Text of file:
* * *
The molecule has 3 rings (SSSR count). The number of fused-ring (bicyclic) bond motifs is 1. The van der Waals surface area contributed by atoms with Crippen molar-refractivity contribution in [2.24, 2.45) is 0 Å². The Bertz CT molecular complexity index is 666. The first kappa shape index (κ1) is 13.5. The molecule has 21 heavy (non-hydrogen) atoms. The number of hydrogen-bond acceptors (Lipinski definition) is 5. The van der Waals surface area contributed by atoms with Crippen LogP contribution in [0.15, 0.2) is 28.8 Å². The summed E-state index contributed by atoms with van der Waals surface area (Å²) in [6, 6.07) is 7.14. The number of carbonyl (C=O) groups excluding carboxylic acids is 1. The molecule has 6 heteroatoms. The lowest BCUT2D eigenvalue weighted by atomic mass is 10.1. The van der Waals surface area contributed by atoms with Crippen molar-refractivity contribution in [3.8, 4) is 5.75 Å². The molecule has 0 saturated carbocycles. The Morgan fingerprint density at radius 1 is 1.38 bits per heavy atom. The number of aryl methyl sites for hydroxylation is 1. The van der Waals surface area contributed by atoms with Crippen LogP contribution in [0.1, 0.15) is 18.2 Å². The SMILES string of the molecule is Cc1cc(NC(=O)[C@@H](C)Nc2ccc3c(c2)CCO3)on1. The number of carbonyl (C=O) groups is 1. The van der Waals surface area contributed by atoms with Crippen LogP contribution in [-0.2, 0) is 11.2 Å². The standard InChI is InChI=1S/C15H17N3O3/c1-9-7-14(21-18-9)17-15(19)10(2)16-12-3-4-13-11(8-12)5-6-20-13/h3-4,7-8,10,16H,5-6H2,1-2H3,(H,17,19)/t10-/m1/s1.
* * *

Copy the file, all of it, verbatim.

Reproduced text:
The molecule has 3 rings (SSSR count). The number of fused-ring (bicyclic) bond motifs is 1. The van der Waals surface area contributed by atoms with Crippen molar-refractivity contribution in [2.24, 2.45) is 0 Å². The Bertz CT molecular complexity index is 666. The first kappa shape index (κ1) is 13.5. The molecule has 21 heavy (non-hydrogen) atoms. The number of hydrogen-bond acceptors (Lipinski definition) is 5. The van der Waals surface area contributed by atoms with Crippen LogP contribution in [0.15, 0.2) is 28.8 Å². The summed E-state index contributed by atoms with van der Waals surface area (Å²) in [6, 6.07) is 7.14. The number of carbonyl (C=O) groups excluding carboxylic acids is 1. The molecule has 6 heteroatoms. The lowest BCUT2D eigenvalue weighted by atomic mass is 10.1. The van der Waals surface area contributed by atoms with Crippen molar-refractivity contribution in [3.8, 4) is 5.75 Å². The molecule has 0 saturated carbocycles. The Morgan fingerprint density at radius 1 is 1.38 bits per heavy atom. The number of aryl methyl sites for hydroxylation is 1. The van der Waals surface area contributed by atoms with Crippen LogP contribution in [0.1, 0.15) is 18.2 Å². The SMILES string of the molecule is Cc1cc(NC(=O)[C@@H](C)Nc2ccc3c(c2)CCO3)on1. The number of carbonyl (C=O) groups is 1. The van der Waals surface area contributed by atoms with Crippen LogP contribution in [-0.2, 0) is 11.2 Å². The standard InChI is InChI=1S/C15H17N3O3/c1-9-7-14(21-18-9)17-15(19)10(2)16-12-3-4-13-11(8-12)5-6-20-13/h3-4,7-8,10,16H,5-6H2,1-2H3,(H,17,19)/t10-/m1/s1.